To ride dressage is to dance with your horse, equal partners in the delicate and sometimes difficult work of creating harmony and beauty.

Monday, August 29, 2016

So much for summer!

My son started high school today – boy, does that sound strange! And with the start of school comes the unofficial stop of summer. Sigh; my summer whizzed by without a beach ride or a Perrydale Trails outing, and only one lesson with Julie. Just getting out on a short trail ride has been hard enough to squeeze in; I managed ONE ride last week. But as always, I'm thankful for each one.

Today's ride was wonderful. We went down through the woods, taking a path down to a little frog pond. It's been quite awhile since we've been there; the last time it was muddy and slick. This time the footing was solid, and a mown trail continued past the pond and connected to a path I haven't ridden in years because it had become overgrown, making a nice, little loop.

Cooler weather has arrived and we even have a decent chance of some rain on Wednesday. I'm looking forward to schooling in the arena along with our wooded excursions. It's not too late for more lessons from Julie, a beach ride, and maybe even a Perrydale Trails outing!

Friday, August 5, 2016

Notes to self, in no particular order

The inside hand is the turn signal; the outside hand is the steering wheel. After the inside hand has done its job, it should be STILL.

The base of the (horse's) neck needs to be stable. The bend should be through the body, not the neck.

The (horse's) nose needs to stay in line with the center of his chest at almost all times; otherwise he's overbent laterally.

Chin back.

Don't cross hands!

Spiraling in effectively requires turning the shoulders, lots of outside rein. Then you get "sit" and "lift."

To school turn on the haunches, leg yield and then straighten briefly first.

Don't accept little shuffle steps in trot-walk transitions; make them clean but forward. Fine line there!

In walk-canter transitions, don't get pulled forward; keep my position. For left lead, ask for slight haunches-in, since that's what he wants to do anyway, but it has to be MY idea and he can't throw his shoulder out. Anticipation is fine, but keep him forward.

Do canter-walk transitions in the same spot, using anticipation to assist with needed collection. Tracking right, a strong inside leg in the half-halt works well. Tracking left, MUST be straight; takes LOTS of outside rein (elbow to hip; use triceps) to keep shoulder from bulging out and tapping whip to keep inside hind under. Trying moving him off the right leg just as when tracking right. Get to walk as quickly as possible so he understands what is expected.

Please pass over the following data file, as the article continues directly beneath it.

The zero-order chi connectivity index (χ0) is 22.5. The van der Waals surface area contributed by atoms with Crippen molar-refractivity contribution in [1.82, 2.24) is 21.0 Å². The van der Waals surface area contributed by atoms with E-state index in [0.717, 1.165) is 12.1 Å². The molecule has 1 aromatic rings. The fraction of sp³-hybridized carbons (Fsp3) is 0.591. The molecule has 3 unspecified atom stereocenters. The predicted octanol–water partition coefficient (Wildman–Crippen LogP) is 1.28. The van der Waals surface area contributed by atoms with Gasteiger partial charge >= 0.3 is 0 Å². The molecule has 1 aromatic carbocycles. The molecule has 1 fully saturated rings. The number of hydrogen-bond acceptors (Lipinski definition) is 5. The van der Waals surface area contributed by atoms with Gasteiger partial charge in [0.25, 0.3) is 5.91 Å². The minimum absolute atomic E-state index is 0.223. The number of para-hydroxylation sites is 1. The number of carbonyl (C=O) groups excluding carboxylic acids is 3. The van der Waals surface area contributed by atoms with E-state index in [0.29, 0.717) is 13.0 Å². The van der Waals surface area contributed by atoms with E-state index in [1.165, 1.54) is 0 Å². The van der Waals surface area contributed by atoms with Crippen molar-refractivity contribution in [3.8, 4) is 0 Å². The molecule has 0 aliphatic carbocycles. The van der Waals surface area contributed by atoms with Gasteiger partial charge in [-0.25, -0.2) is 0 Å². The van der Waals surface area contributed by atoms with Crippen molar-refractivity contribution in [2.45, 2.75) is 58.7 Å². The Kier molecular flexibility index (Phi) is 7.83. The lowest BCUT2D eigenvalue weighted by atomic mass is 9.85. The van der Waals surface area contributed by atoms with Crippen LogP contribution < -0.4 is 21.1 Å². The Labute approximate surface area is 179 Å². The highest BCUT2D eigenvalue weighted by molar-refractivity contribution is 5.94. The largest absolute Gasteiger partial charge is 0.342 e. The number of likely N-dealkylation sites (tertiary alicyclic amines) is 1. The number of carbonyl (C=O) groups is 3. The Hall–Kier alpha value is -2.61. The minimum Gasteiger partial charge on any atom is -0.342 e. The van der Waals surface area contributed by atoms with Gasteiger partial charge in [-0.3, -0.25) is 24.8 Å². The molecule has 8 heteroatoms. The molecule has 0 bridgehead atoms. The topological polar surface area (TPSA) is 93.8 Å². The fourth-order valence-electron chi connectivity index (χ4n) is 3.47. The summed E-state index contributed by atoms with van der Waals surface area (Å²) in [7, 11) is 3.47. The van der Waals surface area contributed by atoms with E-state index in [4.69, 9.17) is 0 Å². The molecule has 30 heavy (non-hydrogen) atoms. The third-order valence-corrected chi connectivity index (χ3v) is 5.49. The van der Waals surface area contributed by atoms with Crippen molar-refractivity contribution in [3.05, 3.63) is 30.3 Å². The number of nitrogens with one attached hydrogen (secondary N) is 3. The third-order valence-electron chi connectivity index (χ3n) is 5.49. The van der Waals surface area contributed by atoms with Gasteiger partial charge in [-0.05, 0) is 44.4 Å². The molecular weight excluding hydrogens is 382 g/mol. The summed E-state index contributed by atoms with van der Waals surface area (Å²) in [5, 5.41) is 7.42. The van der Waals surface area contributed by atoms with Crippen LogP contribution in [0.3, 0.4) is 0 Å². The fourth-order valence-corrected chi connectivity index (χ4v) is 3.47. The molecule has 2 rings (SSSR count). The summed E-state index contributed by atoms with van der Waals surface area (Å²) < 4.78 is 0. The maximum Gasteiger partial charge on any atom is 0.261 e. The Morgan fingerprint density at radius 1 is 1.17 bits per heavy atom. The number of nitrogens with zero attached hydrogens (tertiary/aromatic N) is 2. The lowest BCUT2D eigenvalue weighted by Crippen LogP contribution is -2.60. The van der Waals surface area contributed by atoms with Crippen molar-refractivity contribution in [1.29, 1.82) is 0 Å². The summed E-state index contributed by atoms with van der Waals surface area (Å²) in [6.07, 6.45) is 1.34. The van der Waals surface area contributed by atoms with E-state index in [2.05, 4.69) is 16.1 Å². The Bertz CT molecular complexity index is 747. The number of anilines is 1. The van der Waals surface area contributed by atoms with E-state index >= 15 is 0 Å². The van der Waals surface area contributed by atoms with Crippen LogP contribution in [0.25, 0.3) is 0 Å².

Thursday, August 4, 2016

A princely packer and good student

I didn't ride at all last week. My folks were here and I wanted to spend as much time with them as I could. But I was back in the saddle the day they flew out (Monday). My friend and her daughter were coming out for one last visit and ride on Tuesday, and I wanted to make sure Lance would mind his Ps and Qs. He had been getting increasingly frisky with us during chores; the big red goober really does need a job.

I needn't have worried; Lance was good for me on Monday and even better for Hannah and me on Tuesday. Not only did Hannah ride him by herself again, this time in full tack, Hannah and I rode double on him for the first time in his life. When it was clear he wasn't going to object, we jogged around the arena for quite awhile.

Today, for the first time in I don't know how long, I got a lesson from Julie. Of course, it ended up being the hottest time of the hottest day of the week, but a breeze made it bearable. I didn't know how much horse I'd have, but Lance surprised me and did very well. Our main task was to get – and keep – Lance straight.

"Straightness" sounds basic, and it is, but as you can see, only collection is above it on the pyramid of training – and collection can only happen if your horse is straight. 

I have not been riding Lance as straight as I thought I was. With Julie's eyes on the ground to guide me, we made great progress in correcting that. And what a difference it made, especially when tracking to the left (his hollow side)!

I can't wait for fall, when rain will water the arena and we can school there. My goal is to show Lance at Second Level at our chapter's ODS League show next February; after today's lesson, that seems perfectly feasible.